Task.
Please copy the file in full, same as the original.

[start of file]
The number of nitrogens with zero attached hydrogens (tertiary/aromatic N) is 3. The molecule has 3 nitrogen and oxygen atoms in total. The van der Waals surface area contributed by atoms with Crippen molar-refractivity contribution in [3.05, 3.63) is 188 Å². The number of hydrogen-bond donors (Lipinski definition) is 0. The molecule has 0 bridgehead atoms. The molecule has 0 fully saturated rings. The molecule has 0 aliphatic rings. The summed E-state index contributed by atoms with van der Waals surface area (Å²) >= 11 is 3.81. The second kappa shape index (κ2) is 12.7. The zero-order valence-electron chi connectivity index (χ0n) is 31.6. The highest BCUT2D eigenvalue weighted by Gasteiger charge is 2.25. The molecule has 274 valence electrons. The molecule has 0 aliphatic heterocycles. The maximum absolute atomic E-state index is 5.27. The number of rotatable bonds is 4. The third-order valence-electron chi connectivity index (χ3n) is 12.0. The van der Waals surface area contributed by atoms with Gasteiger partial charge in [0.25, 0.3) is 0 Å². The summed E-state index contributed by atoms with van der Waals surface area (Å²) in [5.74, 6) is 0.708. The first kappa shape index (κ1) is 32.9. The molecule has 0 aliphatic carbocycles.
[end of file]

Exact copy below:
The number of nitrogens with zero attached hydrogens (tertiary/aromatic N) is 3. The molecule has 3 nitrogen and oxygen atoms in total. The van der Waals surface area contributed by atoms with Crippen molar-refractivity contribution in [3.05, 3.63) is 188 Å². The number of hydrogen-bond donors (Lipinski definition) is 0. The molecule has 0 bridgehead atoms. The molecule has 0 fully saturated rings. The molecule has 0 aliphatic rings. The summed E-state index contributed by atoms with van der Waals surface area (Å²) >= 11 is 3.81. The second kappa shape index (κ2) is 12.7. The zero-order valence-electron chi connectivity index (χ0n) is 31.6. The highest BCUT2D eigenvalue weighted by Gasteiger charge is 2.25. The molecule has 274 valence electrons. The molecule has 0 aliphatic heterocycles. The maximum absolute atomic E-state index is 5.27. The number of rotatable bonds is 4. The third-order valence-electron chi connectivity index (χ3n) is 12.0. The van der Waals surface area contributed by atoms with Gasteiger partial charge in [0.25, 0.3) is 0 Å². The summed E-state index contributed by atoms with van der Waals surface area (Å²) in [5.74, 6) is 0.708. The first kappa shape index (κ1) is 32.9. The molecule has 0 aliphatic carbocycles.